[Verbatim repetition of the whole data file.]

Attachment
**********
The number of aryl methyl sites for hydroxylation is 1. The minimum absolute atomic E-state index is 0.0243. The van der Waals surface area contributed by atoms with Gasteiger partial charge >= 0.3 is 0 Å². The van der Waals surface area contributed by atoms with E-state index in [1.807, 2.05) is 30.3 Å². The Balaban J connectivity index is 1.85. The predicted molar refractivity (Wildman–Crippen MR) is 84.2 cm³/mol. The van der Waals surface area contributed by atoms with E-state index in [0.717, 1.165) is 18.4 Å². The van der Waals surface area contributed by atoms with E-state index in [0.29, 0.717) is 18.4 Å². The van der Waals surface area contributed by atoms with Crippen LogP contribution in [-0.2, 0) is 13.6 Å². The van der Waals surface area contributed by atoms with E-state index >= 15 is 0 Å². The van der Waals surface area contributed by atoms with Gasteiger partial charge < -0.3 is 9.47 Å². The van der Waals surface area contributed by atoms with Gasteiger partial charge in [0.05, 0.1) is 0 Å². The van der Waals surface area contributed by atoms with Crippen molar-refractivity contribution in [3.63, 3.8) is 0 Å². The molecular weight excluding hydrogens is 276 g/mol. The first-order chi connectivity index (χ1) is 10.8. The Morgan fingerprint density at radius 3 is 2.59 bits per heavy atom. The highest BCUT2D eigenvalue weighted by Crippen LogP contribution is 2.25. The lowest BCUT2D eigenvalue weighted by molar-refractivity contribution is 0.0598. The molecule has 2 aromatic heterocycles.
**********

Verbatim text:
The number of aryl methyl sites for hydroxylation is 1. The minimum absolute atomic E-state index is 0.0243. The van der Waals surface area contributed by atoms with Gasteiger partial charge >= 0.3 is 0 Å². The van der Waals surface area contributed by atoms with E-state index in [1.807, 2.05) is 30.3 Å². The Balaban J connectivity index is 1.85. The predicted molar refractivity (Wildman–Crippen MR) is 84.2 cm³/mol. The van der Waals surface area contributed by atoms with E-state index in [0.717, 1.165) is 18.4 Å². The van der Waals surface area contributed by atoms with E-state index in [0.29, 0.717) is 18.4 Å². The van der Waals surface area contributed by atoms with Crippen LogP contribution in [-0.2, 0) is 13.6 Å². The van der Waals surface area contributed by atoms with E-state index >= 15 is 0 Å². The van der Waals surface area contributed by atoms with Gasteiger partial charge < -0.3 is 9.47 Å². The van der Waals surface area contributed by atoms with Gasteiger partial charge in [0.05, 0.1) is 0 Å². The van der Waals surface area contributed by atoms with Crippen molar-refractivity contribution in [3.63, 3.8) is 0 Å². The molecular weight excluding hydrogens is 276 g/mol. The first-order chi connectivity index (χ1) is 10.8. The Morgan fingerprint density at radius 3 is 2.59 bits per heavy atom. The highest BCUT2D eigenvalue weighted by Crippen LogP contribution is 2.25. The lowest BCUT2D eigenvalue weighted by molar-refractivity contribution is 0.0598. The molecule has 2 aromatic heterocycles.